Biochar as a beneficial soil amendment in sandy soils : a long term field and greenhouse study to improve the mechanistic understanding
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Free keywords (English):
biochar , nitrogen , field study , drought , cereals
Department of Plant Ecology
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The growing awareness about increaseing human population numbers and demands and the concomitant global climate change is an all-embracing subject for humankind. Therefore, it has triggered significant research efforts to meet food security and enable climate change mitigation. Biochar (BC) production and soil application has been proposed as a potential means to improve soil quality and crop production whilst serving carbon sequestration in the face of global climate change. In particular, crop water and nutrients supply is a limiting factor to crop production, even in temperate regions as climate warms, and as the frequency and severity of drought spells increases. Meanwhile, many BC studies have been conducted under greenhouse and field conditions. However, there is a dearth of investigations of BC effects on a soil-plant-atmosphere continuum, nutrient supplies and crop production under temperate field conditions.
Therefore, the major aims of this thesis were to quantify the effects of BC amendment (alone or in combination with humic acid product (HAP)) on (a) soil-plant-water relations, (b) nutrients availability (both, macro- and micronutrients), (c) growth and yield of cereals under drought conditions. Furthermore, to identify the impact of BC addition on mineral nitrogen (nitrate (NO3-) and ammonium (NH4+)) retention and greenhouse gas (GHG) emission were investigated. In order to accomplish these goals, laboratory, greenhouse and field studies were carried out during 2012 to 2015, using two levels of biochar amendment (15 and 30 t ha-1) in combination with two watering treatments (60 and 25 - 30% soil water holding capacity WHC in greenhouse and irrigated versus rainfed under field conditions).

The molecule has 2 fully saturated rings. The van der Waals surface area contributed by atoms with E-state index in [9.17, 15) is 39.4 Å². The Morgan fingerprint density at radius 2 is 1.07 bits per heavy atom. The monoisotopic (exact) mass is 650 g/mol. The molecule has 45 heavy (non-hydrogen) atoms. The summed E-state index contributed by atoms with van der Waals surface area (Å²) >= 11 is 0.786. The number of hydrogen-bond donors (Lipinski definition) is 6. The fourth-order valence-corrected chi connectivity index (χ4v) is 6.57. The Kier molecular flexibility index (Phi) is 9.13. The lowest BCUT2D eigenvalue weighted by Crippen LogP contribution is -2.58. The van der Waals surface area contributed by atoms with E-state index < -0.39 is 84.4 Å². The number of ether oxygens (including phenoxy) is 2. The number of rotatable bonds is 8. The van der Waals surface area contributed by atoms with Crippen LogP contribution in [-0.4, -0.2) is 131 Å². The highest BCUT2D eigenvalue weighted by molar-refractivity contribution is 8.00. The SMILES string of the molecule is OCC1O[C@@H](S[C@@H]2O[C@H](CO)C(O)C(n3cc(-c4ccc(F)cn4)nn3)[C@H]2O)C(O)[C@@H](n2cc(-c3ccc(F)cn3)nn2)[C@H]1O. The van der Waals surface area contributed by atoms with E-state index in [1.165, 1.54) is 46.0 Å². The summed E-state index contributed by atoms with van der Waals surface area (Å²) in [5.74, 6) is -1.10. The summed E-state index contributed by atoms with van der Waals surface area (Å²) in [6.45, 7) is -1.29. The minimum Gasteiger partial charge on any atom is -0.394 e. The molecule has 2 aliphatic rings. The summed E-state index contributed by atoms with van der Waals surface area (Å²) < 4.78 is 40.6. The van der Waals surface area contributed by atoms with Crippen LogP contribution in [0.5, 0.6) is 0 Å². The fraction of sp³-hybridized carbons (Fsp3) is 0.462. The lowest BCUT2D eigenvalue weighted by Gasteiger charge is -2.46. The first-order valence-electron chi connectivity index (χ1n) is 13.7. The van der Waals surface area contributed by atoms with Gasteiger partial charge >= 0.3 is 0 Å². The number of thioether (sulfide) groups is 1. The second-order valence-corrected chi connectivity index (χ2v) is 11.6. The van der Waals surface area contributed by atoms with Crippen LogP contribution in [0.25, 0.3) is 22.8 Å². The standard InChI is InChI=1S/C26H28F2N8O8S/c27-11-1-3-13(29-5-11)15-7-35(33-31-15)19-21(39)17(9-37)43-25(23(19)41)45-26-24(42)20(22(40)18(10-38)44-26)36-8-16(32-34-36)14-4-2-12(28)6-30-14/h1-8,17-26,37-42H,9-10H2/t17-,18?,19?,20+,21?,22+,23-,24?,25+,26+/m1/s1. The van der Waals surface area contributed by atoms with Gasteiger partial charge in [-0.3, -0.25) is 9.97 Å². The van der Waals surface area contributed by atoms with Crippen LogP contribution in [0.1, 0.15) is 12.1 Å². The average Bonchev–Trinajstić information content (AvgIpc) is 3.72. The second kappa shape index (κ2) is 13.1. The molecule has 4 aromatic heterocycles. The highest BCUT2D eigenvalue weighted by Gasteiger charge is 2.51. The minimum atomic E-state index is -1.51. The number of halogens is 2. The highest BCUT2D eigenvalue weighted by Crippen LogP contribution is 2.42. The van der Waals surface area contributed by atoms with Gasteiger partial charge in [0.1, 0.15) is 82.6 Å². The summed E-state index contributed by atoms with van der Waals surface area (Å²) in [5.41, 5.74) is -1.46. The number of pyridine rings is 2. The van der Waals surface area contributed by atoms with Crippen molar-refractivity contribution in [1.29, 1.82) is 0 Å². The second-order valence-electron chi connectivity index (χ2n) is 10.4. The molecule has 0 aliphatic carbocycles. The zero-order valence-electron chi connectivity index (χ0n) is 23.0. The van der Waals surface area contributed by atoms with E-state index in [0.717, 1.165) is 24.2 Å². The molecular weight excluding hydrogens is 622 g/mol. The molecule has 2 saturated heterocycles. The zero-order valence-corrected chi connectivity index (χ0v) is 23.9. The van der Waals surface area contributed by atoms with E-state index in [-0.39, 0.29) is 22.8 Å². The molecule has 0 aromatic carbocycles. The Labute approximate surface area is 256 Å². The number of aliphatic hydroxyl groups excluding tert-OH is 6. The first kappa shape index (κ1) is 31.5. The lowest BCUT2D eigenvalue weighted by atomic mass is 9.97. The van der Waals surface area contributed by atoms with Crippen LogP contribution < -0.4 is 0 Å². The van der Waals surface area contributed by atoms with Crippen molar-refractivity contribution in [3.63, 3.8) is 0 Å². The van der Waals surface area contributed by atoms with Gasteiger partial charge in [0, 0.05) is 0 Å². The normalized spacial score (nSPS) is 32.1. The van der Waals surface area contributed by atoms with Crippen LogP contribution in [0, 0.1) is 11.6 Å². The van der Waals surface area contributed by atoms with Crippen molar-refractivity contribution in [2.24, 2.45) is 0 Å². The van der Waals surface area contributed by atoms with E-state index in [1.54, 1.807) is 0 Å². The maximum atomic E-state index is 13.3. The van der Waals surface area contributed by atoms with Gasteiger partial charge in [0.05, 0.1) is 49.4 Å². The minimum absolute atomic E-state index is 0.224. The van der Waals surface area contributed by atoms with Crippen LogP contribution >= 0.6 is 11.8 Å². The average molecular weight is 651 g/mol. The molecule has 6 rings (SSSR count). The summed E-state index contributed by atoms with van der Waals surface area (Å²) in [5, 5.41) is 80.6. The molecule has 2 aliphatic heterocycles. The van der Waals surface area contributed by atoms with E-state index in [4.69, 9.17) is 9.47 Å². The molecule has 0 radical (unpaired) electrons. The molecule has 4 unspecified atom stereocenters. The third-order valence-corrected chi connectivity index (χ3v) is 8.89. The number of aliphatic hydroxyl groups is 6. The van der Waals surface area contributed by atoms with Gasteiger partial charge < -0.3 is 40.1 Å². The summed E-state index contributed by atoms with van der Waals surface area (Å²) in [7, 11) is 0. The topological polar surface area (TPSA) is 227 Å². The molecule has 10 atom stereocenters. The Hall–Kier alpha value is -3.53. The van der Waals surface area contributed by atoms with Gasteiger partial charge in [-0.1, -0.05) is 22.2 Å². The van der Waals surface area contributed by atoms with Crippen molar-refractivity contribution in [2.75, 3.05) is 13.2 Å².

The WHC and greenhouse gas (GHG) emissions of BC-amended soil were carried out under controlled conditions. The impact of BC/HAP addition on water and nutrients supply was determined by monitoring the following ecophysiological parameters: water relations (leaf osmotic potential, relative water content, stomatal resistance, and leaf transpiration), leaf photosynthesis (photosystem II photochemistry) and final growth and yield of plants.
The results of growth and yield improvement (as observed in the greenhouse) were tested on diverse crops under field conditions for four years. In addition, following the initial observations of greater NO3- retention in BC amended soil under greenhouse study, the type and strength of mineral N retention in soil, fresh and field aged biochar were investigated with different mineral N extraction methods.
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